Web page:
Public Disclosure and Consumer Financial Protection

The 2008 financial crisis triggered a surge of interest in regulating consumer financial markets. The Dodd-Frank Wall Street Reform and Consumer Protection Act of 2010 created the Consumer Financial Protection Bureau (CFPB) to safeguard consumer interests. Since 2011, the CFPB has accepted complaints about the financial products and services provided by the depository institutions under its jurisdiction. Since 2013, the CFPB has released a complaint database to the public. The data include individual complaints, their submission dates, complainants’ 5-digit ZIP Codes, types of products and issues (without narratives), and the names and responses of the banks involved.

The purpose of this public disclosure is to empower consumers to better understand and detect instances of unfair or deceptive practices and alleviate problems upfront by helping consumers avoid bad actors. By doing so, the bureau intends for its complaint data disclosures to improve the transparency and efficiency of such consumer financial markets. Despite the economic significance of the consumer financial markets and the importance of the stated goals, however, little evidence exists on the effectiveness of this disclosure in protecting consumers.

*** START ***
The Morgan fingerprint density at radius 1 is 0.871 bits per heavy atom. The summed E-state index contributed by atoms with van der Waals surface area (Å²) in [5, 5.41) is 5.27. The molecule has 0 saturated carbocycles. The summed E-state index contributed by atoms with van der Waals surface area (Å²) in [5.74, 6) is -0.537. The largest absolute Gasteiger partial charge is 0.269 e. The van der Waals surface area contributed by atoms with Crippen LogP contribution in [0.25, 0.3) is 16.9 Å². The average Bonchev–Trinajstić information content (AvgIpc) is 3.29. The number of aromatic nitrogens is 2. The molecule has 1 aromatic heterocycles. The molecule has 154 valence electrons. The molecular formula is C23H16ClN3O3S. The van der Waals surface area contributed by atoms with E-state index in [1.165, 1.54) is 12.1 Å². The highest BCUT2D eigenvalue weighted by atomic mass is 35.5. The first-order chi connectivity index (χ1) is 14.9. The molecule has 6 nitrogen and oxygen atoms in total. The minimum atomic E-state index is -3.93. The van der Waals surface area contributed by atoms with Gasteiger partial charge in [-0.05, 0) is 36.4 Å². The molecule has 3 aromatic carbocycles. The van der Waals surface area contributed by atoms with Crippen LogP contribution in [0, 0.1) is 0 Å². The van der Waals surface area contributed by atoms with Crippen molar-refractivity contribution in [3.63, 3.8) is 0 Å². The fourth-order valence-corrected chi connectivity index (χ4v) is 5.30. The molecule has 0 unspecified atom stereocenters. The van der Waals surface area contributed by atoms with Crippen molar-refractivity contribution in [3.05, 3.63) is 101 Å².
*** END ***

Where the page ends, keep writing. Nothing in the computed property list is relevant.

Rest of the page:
We provide such evidence by examining mortgage complaints. To address our line of inquiry, we ask the following questions. Does the disclosure of more mortgage complaints against a bank lead to fewer mortgage applications to the bank? Moreover, does such public disclosure give the bank incentives to act to reduce mortgage complaints?

It is unclear whether the release of mortgage complaints influences the decisions of consumers and banks. Critics of the disclosure cast doubt on the usefulness of the database. Several trade associations express concerns that the accusations in the complaints are unverified, unrepresentative, lacking in context, and open to manipulation. Specifically, the CFPB does not verify the content of the complaints in its database and acknowledges that these complaints represent the experience of a non-random subset of consumers who have chosen to appeal to the bureau. For the protection of consumers’ privacy, the disclosures exclude narrative fields that expressly call for personally identifying information, leaving little context for users to understand the nature of the complaints. Another impediment to the effectiveness of this disclosure policy is that consumers, especially unsophisticated ones, may not be aware of or have the capacity to process the data. Even if consumers fully understand the disclosures, they have few alternatives if the local residential mortgage-origination market is concentrated. To the extent that disclosing mortgage complaints reveals little useful information and thus does not elicit consumers’ responses, banks will not have incentives to reduce consumer dissatisfaction.